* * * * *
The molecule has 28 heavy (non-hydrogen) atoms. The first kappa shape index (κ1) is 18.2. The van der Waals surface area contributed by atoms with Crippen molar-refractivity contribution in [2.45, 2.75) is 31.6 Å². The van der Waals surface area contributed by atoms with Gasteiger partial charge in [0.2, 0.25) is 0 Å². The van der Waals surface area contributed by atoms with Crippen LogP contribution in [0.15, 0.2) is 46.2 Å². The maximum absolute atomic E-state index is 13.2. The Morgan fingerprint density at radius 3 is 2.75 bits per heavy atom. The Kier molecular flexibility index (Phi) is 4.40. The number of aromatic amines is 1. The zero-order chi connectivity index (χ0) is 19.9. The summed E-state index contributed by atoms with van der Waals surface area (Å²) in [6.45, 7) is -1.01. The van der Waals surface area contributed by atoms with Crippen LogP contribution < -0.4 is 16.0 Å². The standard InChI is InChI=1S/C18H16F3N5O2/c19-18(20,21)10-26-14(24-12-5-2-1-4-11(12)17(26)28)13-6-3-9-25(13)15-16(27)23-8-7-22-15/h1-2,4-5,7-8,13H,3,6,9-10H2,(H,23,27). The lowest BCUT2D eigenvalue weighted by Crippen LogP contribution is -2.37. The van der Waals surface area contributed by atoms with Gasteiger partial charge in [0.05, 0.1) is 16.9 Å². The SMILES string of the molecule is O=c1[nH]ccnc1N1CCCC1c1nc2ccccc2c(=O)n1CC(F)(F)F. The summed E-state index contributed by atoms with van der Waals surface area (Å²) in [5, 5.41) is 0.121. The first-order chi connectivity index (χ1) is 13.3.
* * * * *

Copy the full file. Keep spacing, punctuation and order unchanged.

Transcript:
The molecule has 28 heavy (non-hydrogen) atoms. The first kappa shape index (κ1) is 18.2. The van der Waals surface area contributed by atoms with Crippen molar-refractivity contribution in [2.45, 2.75) is 31.6 Å². The van der Waals surface area contributed by atoms with Gasteiger partial charge in [0.2, 0.25) is 0 Å². The van der Waals surface area contributed by atoms with Crippen LogP contribution in [0.15, 0.2) is 46.2 Å². The maximum absolute atomic E-state index is 13.2. The Morgan fingerprint density at radius 3 is 2.75 bits per heavy atom. The Kier molecular flexibility index (Phi) is 4.40. The number of aromatic amines is 1. The zero-order chi connectivity index (χ0) is 19.9. The summed E-state index contributed by atoms with van der Waals surface area (Å²) in [6.45, 7) is -1.01. The van der Waals surface area contributed by atoms with Crippen LogP contribution < -0.4 is 16.0 Å². The standard InChI is InChI=1S/C18H16F3N5O2/c19-18(20,21)10-26-14(24-12-5-2-1-4-11(12)17(26)28)13-6-3-9-25(13)15-16(27)23-8-7-22-15/h1-2,4-5,7-8,13H,3,6,9-10H2,(H,23,27). The lowest BCUT2D eigenvalue weighted by Crippen LogP contribution is -2.37. The van der Waals surface area contributed by atoms with Gasteiger partial charge in [0.05, 0.1) is 16.9 Å². The SMILES string of the molecule is O=c1[nH]ccnc1N1CCCC1c1nc2ccccc2c(=O)n1CC(F)(F)F. The summed E-state index contributed by atoms with van der Waals surface area (Å²) in [5, 5.41) is 0.121. The first-order chi connectivity index (χ1) is 13.3.